4. andrew lim says:

    Come to think of it, Filipinos historically never really got into making hard-edged scientific discoveries and achievements on its own. We had a maritime past, but it never reached the level where they could sail the globe and visit foreign shores using the stars as navigational tools. We never reached the stage where we pondered forces like gravity, electromagnetism, etc. and created devices which could make use of these. Grappling with understanding the physical world scientifically gives you a sense of the time scale of the earth and the universe. And that forces you to plan for the long term- in agriculture for instance. The point I'm driving at is this: from a pre-historic culture with an understanding of nature based on superstition, we segued into another set of superstitious beliefs imposed by the Spanish catholic church.That stifled the birth of a scientific tradition and stifled creative thinking. But with travel, education and tech transfer, we have caught up. It's all up to us now. No point blaming history. Just learn from it.

  5. Well you have sparked my thinking, for sure, as I was struggling this morning regarding the pros and cons of both American and Philippine culture. Struggling because they can be either good or bad depending on the context. But what a wonderful challenge: to take a reasonably accurate, pragmatic look at Philippine culture today, and articulate what it should be directed toward.Well, this could be a book, in which case you should write it. Or it can be a provocative opinion blog, in which case I WILL write it. Maybe for Monday.Why Masbate? Refresh this poor tired mind . . .

  6. The penalties the Church cannot see, eh? Or see, but not acknowledge. For want of a God, we stifled a nation.Indeed, the Philippines can launch from here. Learn, and move on . . . Good advice.

  7. JosephIvo says:

    1. I would like to refer to your “living in a bubble” blog. Indeed people living in a bubble can only live in the here and now. A reason for this bubble mentality is fear. Fear for flaring-up violence is too common, so let’s stay together and close for the outside. Fear for the supernatural, “did we chase the bad spirits?”, “no mistakes against Feng Sui?”. Basic fear for tomorrow, will there be rice. Fear for the powerful, they can make you miserable by just a snap of their fingers…. 2. COPYING!!!! From plagiarism of Soto to karaoke and everything in between. While copying you can hide, not copying is fearful, people could say “it was your idea!”. Ideas can only grow here in consensus. 3. Filippinos yearn for Philippine pride, to identify with doubtless Philippine heroes. It explains the success of Binay, not using papaya soap, 100% Malay appearance and the success of P-noy using Tagalog, wearing a barong whenever possible. Both not ashamed to be Filipino.But it is more fun in the Philippines! We need an other good professor to analyse why this is. I still couldn’t figure out why, but I’m here for that reason only!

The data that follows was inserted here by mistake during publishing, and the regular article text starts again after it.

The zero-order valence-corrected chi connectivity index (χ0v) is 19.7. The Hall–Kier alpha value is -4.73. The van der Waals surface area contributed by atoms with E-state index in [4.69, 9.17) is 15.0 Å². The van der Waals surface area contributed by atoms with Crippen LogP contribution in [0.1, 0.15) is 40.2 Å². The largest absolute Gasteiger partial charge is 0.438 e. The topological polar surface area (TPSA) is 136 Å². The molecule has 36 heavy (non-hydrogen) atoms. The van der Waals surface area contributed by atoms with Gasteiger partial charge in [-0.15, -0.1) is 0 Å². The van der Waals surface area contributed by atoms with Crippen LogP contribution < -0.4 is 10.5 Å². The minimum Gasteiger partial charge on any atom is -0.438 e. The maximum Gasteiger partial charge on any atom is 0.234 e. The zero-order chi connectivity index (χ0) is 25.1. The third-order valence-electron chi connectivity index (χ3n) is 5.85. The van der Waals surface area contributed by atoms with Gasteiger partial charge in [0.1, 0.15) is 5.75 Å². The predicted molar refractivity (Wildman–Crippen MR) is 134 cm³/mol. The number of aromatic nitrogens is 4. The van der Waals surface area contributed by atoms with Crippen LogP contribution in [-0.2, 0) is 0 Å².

8. Edgar Lores says:

    1. Masbate is the geographical center.2. Strategically, it is completely surrounded and protected in the north and the west by the tip of Luzon; in the south-west by Samar; in the south by Cebu and Bacolod; and in the west by Panay.3. It is accessible by sea and air, and has excellent harbors.4. It will shift the Manila-centric focus on economic and cultural development that the Visayans and Mindanaoans have been complaining about for ages.5. It is largely rural and agricultural and needs urbanization.6. Historically, "it was the capital of the islands in the early part of the Spanish occupation."